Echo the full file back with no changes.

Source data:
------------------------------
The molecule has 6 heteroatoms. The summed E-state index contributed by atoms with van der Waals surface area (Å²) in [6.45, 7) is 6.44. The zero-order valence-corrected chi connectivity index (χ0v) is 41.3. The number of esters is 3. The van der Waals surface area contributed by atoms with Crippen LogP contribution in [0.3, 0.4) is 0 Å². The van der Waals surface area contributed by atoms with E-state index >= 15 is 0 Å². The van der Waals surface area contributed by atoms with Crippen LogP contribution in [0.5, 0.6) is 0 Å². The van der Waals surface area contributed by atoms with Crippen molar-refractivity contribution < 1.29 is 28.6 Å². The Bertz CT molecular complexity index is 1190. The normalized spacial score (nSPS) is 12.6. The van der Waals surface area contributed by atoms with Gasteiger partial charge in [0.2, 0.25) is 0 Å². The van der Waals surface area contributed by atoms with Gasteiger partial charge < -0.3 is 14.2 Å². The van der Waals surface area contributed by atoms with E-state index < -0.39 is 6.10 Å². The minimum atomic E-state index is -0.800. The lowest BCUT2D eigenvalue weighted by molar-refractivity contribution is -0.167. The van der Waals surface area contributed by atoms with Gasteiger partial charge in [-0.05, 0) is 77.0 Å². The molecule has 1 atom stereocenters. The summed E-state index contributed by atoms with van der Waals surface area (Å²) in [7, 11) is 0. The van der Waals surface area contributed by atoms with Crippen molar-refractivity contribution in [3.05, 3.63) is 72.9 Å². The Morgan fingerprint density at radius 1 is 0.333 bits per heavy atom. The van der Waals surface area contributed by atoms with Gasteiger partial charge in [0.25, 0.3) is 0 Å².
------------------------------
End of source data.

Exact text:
The molecule has 6 heteroatoms. The summed E-state index contributed by atoms with van der Waals surface area (Å²) in [6.45, 7) is 6.44. The zero-order valence-corrected chi connectivity index (χ0v) is 41.3. The number of esters is 3. The van der Waals surface area contributed by atoms with Crippen LogP contribution in [0.3, 0.4) is 0 Å². The van der Waals surface area contributed by atoms with E-state index >= 15 is 0 Å². The van der Waals surface area contributed by atoms with Crippen LogP contribution in [0.5, 0.6) is 0 Å². The van der Waals surface area contributed by atoms with Crippen molar-refractivity contribution < 1.29 is 28.6 Å². The Bertz CT molecular complexity index is 1190. The normalized spacial score (nSPS) is 12.6. The van der Waals surface area contributed by atoms with Gasteiger partial charge in [0.2, 0.25) is 0 Å². The van der Waals surface area contributed by atoms with Gasteiger partial charge < -0.3 is 14.2 Å². The van der Waals surface area contributed by atoms with E-state index < -0.39 is 6.10 Å². The minimum atomic E-state index is -0.800. The lowest BCUT2D eigenvalue weighted by molar-refractivity contribution is -0.167. The van der Waals surface area contributed by atoms with Gasteiger partial charge in [-0.05, 0) is 77.0 Å². The molecule has 1 atom stereocenters. The summed E-state index contributed by atoms with van der Waals surface area (Å²) in [7, 11) is 0. The van der Waals surface area contributed by atoms with Crippen molar-refractivity contribution in [3.05, 3.63) is 72.9 Å². The Morgan fingerprint density at radius 1 is 0.333 bits per heavy atom. The van der Waals surface area contributed by atoms with Gasteiger partial charge in [0.25, 0.3) is 0 Å².